There are many advantages of using automated microscopy assays, compared to conventional assays. One generally assumed advantage is removal of compounds that cause optical interference due to the type of data obtained by a high content readout and the methods used in the assay (wash steps for example)

This assumption was tested in the following publication:


In this article the authors screened 315,000 compounds with a high content assay using the IN cell Analyser 3000 platform, where they were looking for modulators of micro RNA biogenesis pathway using HeLa S3 expressing green fluorescent protein. Active compounds would lead to an increase in expression of the fluorescence signal.

Using a hit threshold of 20% signal increase for the screen, they were able to obtain a hit rate of 0.36% (1130 compounds). The authors were able to retest 836 of these primary screen hits, in both single concentration and concentration response curves with both the original cell line and the parental cell line which did not express the green fluorescent protein. This is where the project hit some trouble.

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Around 22% of hit compounds reconfirmed with the GFP cell line in both the single concentration and concentration response curves, which is not unreasonable. Disappointingly, roughly the same numbers repeated in the cell line which did not contain the GFP expression system. Effectivity all the active compounds were not specific and would suggest that they are all false positives.

These identified false positive compounds were grouped together by structure into four main classes and were listed in the publication by the authors. This could be a useful tool if you want to compare other compounds which you might be working against this list. It should be remembered that (currently) these compounds are only false positives in this assay, with its specific fluorescent wavelengths used. Just because the key compound in your project is a member of one of these classes, it does not mean you need to stop working on them, but it would suggest further investigation would be warranted.

If possible, it would have been interesting to see if the results were repeated with a standard conventional fluorescence assay compared to the automated microscopy method whether the team would have achieved the same results?

So in summary, automated microscopy assay can suffer from optical interference caused by compounds, they are not immune.

However, overall the authors should be commended for releasing this publication; it highlights that all assay formats (including automated microscopy assays) will have a degree of false positive compounds and that you have to use all available methods to ensure your data output is as confident as possible.

Blog written by Gareth Williams


Bacterial immunotherapy: Can Salmonella be used to kill cancer?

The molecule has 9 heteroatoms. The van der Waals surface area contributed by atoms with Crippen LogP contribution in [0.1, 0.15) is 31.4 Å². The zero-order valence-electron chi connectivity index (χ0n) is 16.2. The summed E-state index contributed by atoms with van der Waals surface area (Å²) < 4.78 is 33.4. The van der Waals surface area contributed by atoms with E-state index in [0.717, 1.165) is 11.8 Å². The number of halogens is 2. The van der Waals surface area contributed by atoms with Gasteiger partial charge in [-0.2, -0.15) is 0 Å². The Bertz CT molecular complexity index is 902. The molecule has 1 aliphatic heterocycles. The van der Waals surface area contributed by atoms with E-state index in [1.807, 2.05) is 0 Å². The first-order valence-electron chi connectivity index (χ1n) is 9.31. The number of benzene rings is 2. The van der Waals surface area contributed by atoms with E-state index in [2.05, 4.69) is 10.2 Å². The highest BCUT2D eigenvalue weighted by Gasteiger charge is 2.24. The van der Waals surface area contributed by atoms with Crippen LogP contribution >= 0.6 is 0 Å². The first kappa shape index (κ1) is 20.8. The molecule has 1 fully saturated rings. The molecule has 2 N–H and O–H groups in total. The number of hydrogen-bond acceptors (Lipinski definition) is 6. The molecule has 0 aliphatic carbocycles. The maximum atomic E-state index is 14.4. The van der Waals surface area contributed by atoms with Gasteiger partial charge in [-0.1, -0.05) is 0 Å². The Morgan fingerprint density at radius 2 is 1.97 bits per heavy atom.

I was recently at dinner with a family friend, who has survived stomach cancer, but lost his wife to liver cancer two and a half years ago. He is an interesting man, who worked for a large oil company for many years, travelling Saudi Arabia and other areas of the Middle East before retiring about 20 years ago. He has an incredible wealth of knowledge in almost all matters, and there are very few conversations to which he cannot contribute. So, with this in mind and his own past suffering with cancer, it is safe to say that when he starts talking about a novel cancer therapeutic, he probably has done his research and knows a little about the subject matter. I was told that the Telegraph had printed an article on Salmonella and its ability to flag tumours to the immune system. Stories about novel cancer therapeutics often appear in newspapers and social media, and I rarely give them much thought, but this left me somewhat intrigued so I thought it would be interesting to look into it further.

The use of bacterial preparations to stimulate the immune system in cancer patients has been a contested subject for over a hundred years, since William Coley began routinely injecting streptococcal organisms into bone cancer and sarcoma patients. Prior to this, Coley lost one of his first patients due to widespread metastases, despite a forearm amputation in response to a malignant tumour. This deeply moved him and, having trawled through the literature, he found a correlation between concurrent bacterial infection and tumour regression. Results from his bacterial treatment of cancer patients suggested that treatment with “Coley’s toxin” lead to the regression of tumours. However since the advent of chemotherapy and radiotherapy, the use of Coley’s toxin gradually disappeared (McCarthy, E.F., 2006).

Immunology has progressed quite a lot since Coley carried out this work; the mechanisms involved are now better understood and it is for this reason that interest in this area of research has been reignited.

One of the main drawbacks of chemotherapy is its inability to target tumours specifically; this leads to high off-target toxicity in non-cancerous cells and low tumour penetration with the chemotherapeutic. However, the use of bacteria provides unique mechanisms by which site-specific treatment of tumours may be possible.

The natural ability of bacteria to sense their environment through chemoattractants, and then actively follow chemical gradients whilst crossing biological barriers means they are able to penetrate tumour tissue. Metabolically-active, genetically-modified bacteria are also able to perform specific tasks once at the tumour site, such as the production of immunomodulatory molecules (cytokines) or enzymatic conversion of a pro-drug into an active therapeutic (St Jean, A.T., 2008). Bacterial vectors are also inherently immunostimualtory, as Toll-like receptors (TLRs) expressed by innate immune cells recognise bacterial-expressed virulence factors such as peptidoglycan and LPS. This leads to downstream activation of DCs, which travel from the local tumour environment to draining lymph nodes and activate adaptive immune responses through presenting tumour antigens to T-cells (Chorobik, P., 2013).